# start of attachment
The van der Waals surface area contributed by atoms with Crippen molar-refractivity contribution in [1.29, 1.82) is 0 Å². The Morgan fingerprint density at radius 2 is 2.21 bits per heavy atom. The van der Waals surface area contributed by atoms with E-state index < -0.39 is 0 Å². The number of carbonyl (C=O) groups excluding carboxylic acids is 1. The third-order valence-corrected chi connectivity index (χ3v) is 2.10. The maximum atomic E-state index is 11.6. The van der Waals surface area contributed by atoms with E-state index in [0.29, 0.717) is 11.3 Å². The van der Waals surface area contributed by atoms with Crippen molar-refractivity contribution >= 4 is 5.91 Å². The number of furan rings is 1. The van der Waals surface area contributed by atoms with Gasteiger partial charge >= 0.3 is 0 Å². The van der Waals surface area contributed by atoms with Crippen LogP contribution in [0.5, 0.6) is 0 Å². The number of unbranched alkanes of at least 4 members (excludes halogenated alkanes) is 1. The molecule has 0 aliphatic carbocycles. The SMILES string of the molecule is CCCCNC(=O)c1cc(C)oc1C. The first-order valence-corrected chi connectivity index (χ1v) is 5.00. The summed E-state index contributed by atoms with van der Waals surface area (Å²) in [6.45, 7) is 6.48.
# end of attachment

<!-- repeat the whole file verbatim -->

The van der Waals surface area contributed by atoms with Crippen molar-refractivity contribution in [1.29, 1.82) is 0 Å². The Morgan fingerprint density at radius 2 is 2.21 bits per heavy atom. The van der Waals surface area contributed by atoms with E-state index < -0.39 is 0 Å². The number of carbonyl (C=O) groups excluding carboxylic acids is 1. The third-order valence-corrected chi connectivity index (χ3v) is 2.10. The maximum atomic E-state index is 11.6. The van der Waals surface area contributed by atoms with E-state index in [0.29, 0.717) is 11.3 Å². The van der Waals surface area contributed by atoms with Crippen molar-refractivity contribution >= 4 is 5.91 Å². The number of furan rings is 1. The van der Waals surface area contributed by atoms with Gasteiger partial charge >= 0.3 is 0 Å². The van der Waals surface area contributed by atoms with Crippen LogP contribution in [0.5, 0.6) is 0 Å². The number of unbranched alkanes of at least 4 members (excludes halogenated alkanes) is 1. The molecule has 0 aliphatic carbocycles. The SMILES string of the molecule is CCCCNC(=O)c1cc(C)oc1C. The first-order valence-corrected chi connectivity index (χ1v) is 5.00. The summed E-state index contributed by atoms with van der Waals surface area (Å²) in [6.45, 7) is 6.48.